Three Key Takeaways from the 2013 Verizon Data Breach Report

It’s that time again, where we look back at the year passed and assess how the threat landscape has changed—for better and for worse. The 2013 Verizon Data Breach Investigations Report (DBIR) reveals that last year was not only defined by the varied nature of cyberattacks, but also by the increased frequency of these incidents in general. Perhaps more so than any other year, “it will happen to you” was certainly the overarching theme. From tech giants to mom-and-pop storefronts, few organizations seemed immune to web-based threats.

However, despite this doomsday-esq verdict, there is light at the end of the tunnel. Websites are reducing their overall vulnerabilities, meaning education and better security practices are having an impact. But, as the digital landscape continues to expand, there are still many more valuable lessons that businesses small and large must learn in order to stay one step ahead of cybercriminals.

Below, we highlight some key takeaways from this year’s DBIR and discuss what they mean for your online business.

1. Protect Your Passwords

For businesses and consumers alike, password safety is a crucial part of keeping sensitive information out of the wrong hands. However, when not implemented properly or poorly protected, passwords can turn into an Achilles heel. According to the 2013 DBIR, 76% of network intrusions exploited weak or stolen credentials to get into backend systems.

Implementing password safety and compliance protocols for employees is a crucial part of keeping your site secure. Always use strong password controls for admins, and protect against phishing scams by teaching employees not to share logins as well as enforcing good security practices like no credential reuse. Additionally, changing passwords regularly for important functions will help reduce the damage in the event that one is compromised.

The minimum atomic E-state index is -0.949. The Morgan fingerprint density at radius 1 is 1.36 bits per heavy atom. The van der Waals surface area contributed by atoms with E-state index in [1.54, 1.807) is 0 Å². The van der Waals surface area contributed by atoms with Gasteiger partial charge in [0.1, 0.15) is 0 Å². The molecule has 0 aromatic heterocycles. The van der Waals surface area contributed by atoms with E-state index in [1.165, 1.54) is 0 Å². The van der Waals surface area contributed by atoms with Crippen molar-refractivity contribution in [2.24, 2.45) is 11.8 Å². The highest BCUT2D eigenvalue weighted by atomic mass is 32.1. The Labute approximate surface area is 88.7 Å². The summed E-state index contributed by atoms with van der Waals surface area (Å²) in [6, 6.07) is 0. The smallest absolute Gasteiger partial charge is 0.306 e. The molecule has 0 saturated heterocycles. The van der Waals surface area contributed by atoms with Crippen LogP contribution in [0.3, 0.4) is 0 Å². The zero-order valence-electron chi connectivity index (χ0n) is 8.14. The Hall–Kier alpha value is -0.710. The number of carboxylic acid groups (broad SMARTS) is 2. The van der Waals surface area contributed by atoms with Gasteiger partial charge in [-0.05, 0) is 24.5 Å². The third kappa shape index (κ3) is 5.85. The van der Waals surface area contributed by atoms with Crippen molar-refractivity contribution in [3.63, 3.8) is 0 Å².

2. Don’t Skimp on Vulnerability Scanning

When budgets are tight, security is often one of the first areas to feel cutbacks. However, with 66% of breaches taking months or more to discover, vulnerability scanning is one item that should never be axed. The large majority of websites have at least one serious weakness that, if left unattended, could lead to a security breach. The potential financial implications of these vulnerabilities going unnoticed for any length of time could be extraordinarily costly, if not fatal to some smaller sites.

Implementing a website vulnerability scanning service like the McAfee SECURE™ service can help online businesses identify latent threats by scanning daily for thousands of vulnerabilities. Even if you have firewalls and other security measures in place, it’s crucial to frequently check for new threats—before cybercriminals find them first.

3. Hackers Follow the Money

While this many not seem like any great revelation, the fact that the overwhelming majority (75%) of breaches were driven by financial motives means that any online business, regardless of size, is more of a target than ever. The threat from money-hungry organized criminal groups as well as opportunistic lone hackers continues to grow, putting both individuals and businesses at risk.

The financial incentive has made online retailers especially tempting targets, with sensitive customer information as well as their own company bank accounts now on cybercriminals’ radar. Additionally, the ongoing lack of PCI compliance among small to medium sized businesses, has made them even easier to exploit versus their larger, better-protected counterparts.

While no one is ever completely safe from determined hackers, taking the necessary steps to protect your business through strong and varied passwords, vulnerability scanning, and other protocols is an important start. As the sophistication and severity of cyberattacks continue to increase, there is little doubt about the risks of failing to follow appropriate security measures.

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Read more: Three Key Takeaways from the 2013 Verizon Data Breach Report

Story added 13. May 2013, content source with full text you can find at link above.